July 7, 2017
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How a vacant store became a home base for jazz in New Orleans

Get inspired by these three stories of innovation and ingenuity across America

The New Orleans Jazz Market is home to the New Orleans Jazz Orchestra, and also includes a 360-seat performance space, an interactive community learning area, and a bar. Photo by Margaret Myers

Jazz as anchor: Leaders in New Orleans are reaping the benefits of a creative idea to transform a vacant discount department store into a home base for arts and music. The New Orleans Jazz Market, a reimagined use of a 14,000-square-foot former store, features a 350-seat auditorium that hosts the New Orleans Jazz orchestra in addition to a cafe, bar, archive, and a digital archive of jazz music. The space, which was recently profiled in an article from the Congress for a New Urbanism, opened in 2015. Irvin Mayfield, a Grammy winner and the Jazz Market director, speaks of the transformative power of space in the piece: “The Jazz Market for us is a physical representation of the real power of this music to be a door opener.”

A playbook for public good: How can urban leaders and citizens leverage the strengths of cities—density, walkability, proximity, and more—to spur innovation and jumpstart underserved economies? That is one of the many questions under review as part of an ongoing initiative and study among the United States Conference of Mayors, the Brookings Institution, and the Project for Public Spaces. The groups recently met to discuss these policies and published a co-bylined piece titled “How Mayors Can Drive Inclusive Growth.” Leaders in this space are increasingly interested in the ways mayors can be effective in leading the way in spurring innovation centers in depressed urban centers. Mayors can serve as both conveners and champions of these initiatives.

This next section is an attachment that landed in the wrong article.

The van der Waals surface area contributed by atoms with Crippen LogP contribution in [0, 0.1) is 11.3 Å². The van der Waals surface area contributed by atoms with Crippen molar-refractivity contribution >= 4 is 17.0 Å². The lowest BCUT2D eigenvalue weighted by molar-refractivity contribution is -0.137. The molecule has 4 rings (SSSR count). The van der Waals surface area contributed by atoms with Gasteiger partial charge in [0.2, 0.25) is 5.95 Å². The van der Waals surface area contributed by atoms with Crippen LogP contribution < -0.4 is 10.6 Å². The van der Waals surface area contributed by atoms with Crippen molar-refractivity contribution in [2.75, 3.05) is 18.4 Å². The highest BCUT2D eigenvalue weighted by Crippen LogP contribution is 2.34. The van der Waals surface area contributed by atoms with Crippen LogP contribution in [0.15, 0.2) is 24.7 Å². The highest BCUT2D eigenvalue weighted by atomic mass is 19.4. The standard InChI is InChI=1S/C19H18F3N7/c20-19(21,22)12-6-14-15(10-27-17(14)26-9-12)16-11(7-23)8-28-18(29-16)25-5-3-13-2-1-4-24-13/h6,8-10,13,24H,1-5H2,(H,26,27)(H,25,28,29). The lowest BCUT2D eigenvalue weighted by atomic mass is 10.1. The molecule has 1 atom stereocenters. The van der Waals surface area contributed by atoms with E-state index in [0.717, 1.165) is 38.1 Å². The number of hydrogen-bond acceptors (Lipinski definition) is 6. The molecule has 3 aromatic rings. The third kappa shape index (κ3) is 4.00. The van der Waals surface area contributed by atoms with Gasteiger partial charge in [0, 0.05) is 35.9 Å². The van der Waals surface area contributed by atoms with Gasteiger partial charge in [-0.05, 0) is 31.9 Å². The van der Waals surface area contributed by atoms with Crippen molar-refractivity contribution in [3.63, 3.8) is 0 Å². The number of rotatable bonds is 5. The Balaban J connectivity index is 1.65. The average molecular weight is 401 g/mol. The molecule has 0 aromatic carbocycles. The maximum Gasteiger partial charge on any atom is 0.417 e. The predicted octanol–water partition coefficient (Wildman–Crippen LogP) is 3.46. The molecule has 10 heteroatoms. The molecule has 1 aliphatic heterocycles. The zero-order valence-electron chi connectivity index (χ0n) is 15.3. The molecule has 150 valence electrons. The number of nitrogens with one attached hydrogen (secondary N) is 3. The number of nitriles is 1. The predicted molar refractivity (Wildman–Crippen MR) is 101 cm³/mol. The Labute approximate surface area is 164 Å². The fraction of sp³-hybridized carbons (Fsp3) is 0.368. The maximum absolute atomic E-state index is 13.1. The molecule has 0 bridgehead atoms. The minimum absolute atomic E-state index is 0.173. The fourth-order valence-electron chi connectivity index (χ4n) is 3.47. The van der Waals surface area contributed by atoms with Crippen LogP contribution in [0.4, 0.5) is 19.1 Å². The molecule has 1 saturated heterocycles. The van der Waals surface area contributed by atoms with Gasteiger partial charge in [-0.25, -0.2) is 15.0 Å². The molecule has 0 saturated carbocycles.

A fresh start: A New York-city based organization that seeks to reduce recidivism rates among young people by offering culinary training to 18- to 25-year-olds is expanding its operations. The nonprofit Drive Change, which has operated a food truck called Snowday since 2014, is rebranding its truck as Drive Change and seeking to scale its operations to cities including Baltimore and Pittsburgh. The organization is hoping to increase the number of fellows who cycle through its program, from about eight a year to 40, according to NationSwell. “We’ve been able to have young people we work with take ownership of our mission and what we stand for, and that’ll be forefront in our [new] brand identity,” founder Jordyn Lexton tells the site.

Jim Walsh

Jim Walsh is a contributor to The Renewal Project.